Syracuse Chiefs

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Syracuse Chiefs
Founded in 1934
Syracuse, New York
Chiefslogo.png SyracuseChiefsCap.png
Team logo Cap insignia
Class-level
Current Triple-A (1946–1955, 1961–present)
Previous Double-A (1934–1945); Single-A (1956–1957)
Minor league affiliations
League International League
Division North Division
Previous leagues
Eastern League (1956–1957)
Major league affiliations
Current Washington Nationals (2009–present)
Previous Toronto Blue Jays (1978–2008);
New York Yankees (1967–1977);
Detroit Tigers (1956–1957, 1963–1966);
New York Mets/
Washington Senators (1962);
Minnesota Twins (1961); Philadelphia Phillies (1954–1955);
Cincinnati Reds (1937–1938, 1942–1950);
Pittsburgh Pirates (1940);
Boston Red Sox (1934–1936)
Minor league titles
League titles (8)
  • 1935
  • 1942
  • 1943
  • 1947
  • 1954
  • 1969
  • 1970
  • 1976
Division titles (2)
  • 1989
  • 2014
Team data
Nickname Syracuse Chiefs (1934–1957, 1961–1996, 2007–present)
Previous names
Syracuse SkyChiefs (1997–2006)
Colors Nationals scarlet, navy blue, Syracuse silver, and white
Ballpark NBT Bank Stadium (1997–present)[1]
Previous parks
MacArthur Stadium (1934–1957, 1961–1996)
Owner(s)/
Operator(s)
Community Baseball Club of Central New York, Inc.[2]
Manager Billy Gardner, Jr.[3]
General Manager Jason Smorol[4]

The Syracuse Chiefs are a Minor League Baseball team based in Syracuse, New York. The Triple-A affiliate of the Washington Nationals, the team plays in the International League (IL). NBT Bank Stadium, on Syracuse's northside, is the Chiefs' home stadium.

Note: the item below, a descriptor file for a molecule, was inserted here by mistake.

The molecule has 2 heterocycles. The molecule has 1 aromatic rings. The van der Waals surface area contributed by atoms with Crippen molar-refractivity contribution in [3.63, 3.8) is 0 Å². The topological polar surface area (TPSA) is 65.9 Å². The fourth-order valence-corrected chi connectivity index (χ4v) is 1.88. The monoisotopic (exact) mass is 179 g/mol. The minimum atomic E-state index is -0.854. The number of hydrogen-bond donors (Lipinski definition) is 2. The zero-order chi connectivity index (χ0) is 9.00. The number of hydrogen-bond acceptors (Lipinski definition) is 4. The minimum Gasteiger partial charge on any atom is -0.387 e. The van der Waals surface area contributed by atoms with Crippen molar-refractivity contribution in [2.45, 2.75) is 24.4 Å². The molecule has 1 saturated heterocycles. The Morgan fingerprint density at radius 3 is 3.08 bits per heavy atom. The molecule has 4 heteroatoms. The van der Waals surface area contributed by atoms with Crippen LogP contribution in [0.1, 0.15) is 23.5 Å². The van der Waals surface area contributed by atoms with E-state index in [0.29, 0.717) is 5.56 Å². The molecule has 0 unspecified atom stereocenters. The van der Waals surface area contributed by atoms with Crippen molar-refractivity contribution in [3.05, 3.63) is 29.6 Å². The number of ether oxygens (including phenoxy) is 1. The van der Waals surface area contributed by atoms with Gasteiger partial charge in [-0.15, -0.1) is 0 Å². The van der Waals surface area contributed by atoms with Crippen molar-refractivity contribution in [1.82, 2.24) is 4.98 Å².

History[edit]

Establishment[edit]

The first Syracuse Chiefs baseball team was established in 1934, when the International League's Jersey City Skeeters moved to Syracuse and were (re)named the Chiefs. The team played in the IL through 1955 (winning five championships), but was sold and moved to Miami as the Marlins for the 1956 campaign.

Another team known as the Syracuse Chiefs competed in the Class A Eastern League (then two levels below the IL) during 1956–57, but moved to Allentown, Pennsylvania on July 13, 1957.[5]

Syracuse was without professional baseball until the 1961 season, when the Montreal Royals franchise was abandoned by its owners (the Los Angeles Dodgers) and returned to Syracuse, becoming the Syracuse Chiefs.

Black, Gothic "S" hat logo from 1976–1979
1976–79 hat logo

Rebirth[edit]

The Chiefs have played in Syracuse without interruption since their rebirth in 1961. The team was renamed the SkyChiefs in 1997. The name reverted to the original "Chiefs" in December 2006.[6]

From 1978 to 2008, the Chiefs were the Triple-A affiliate of the Toronto Blue Jays. The three-decade Toronto–Syracuse affiliation is the longest of the 11 major league affiliations the Chiefs have had since 1936.

The Chiefs played at MacArthur Stadium from 1934 to 1996, moving to then-P&C Stadium in 1997.

Washington Nationals[edit]

On September 20, 2008 the Chiefs signed a two-year affiliation agreement with the Washington Nationals, ending their relationship with the Blue Jays. That season the players wore a decal on their uniforms with the letters "HB" to commemorate Harold Berman, former member of the team's board of directors, who died after the 2007 season. In 2009 the Chiefs wore a decal on their uniforms with the letters "HM" to commemorate Hy Miller, former state assemblyman and former member of the team's board of directors, who died after the 2008 season.

In 2010 the Chiefs celebrated their 50th season of community-owned baseball (1961–2010), wearing 1961 jerseys for every Thursday home game. The team brought back radio announcers from the past, such as Dan Hoard and Syracuse University alumnus Sean McDonough. They had a 76–67 won-lost record, with pitching prospect Stephen Strasburg winning two game and losing one in five appearances.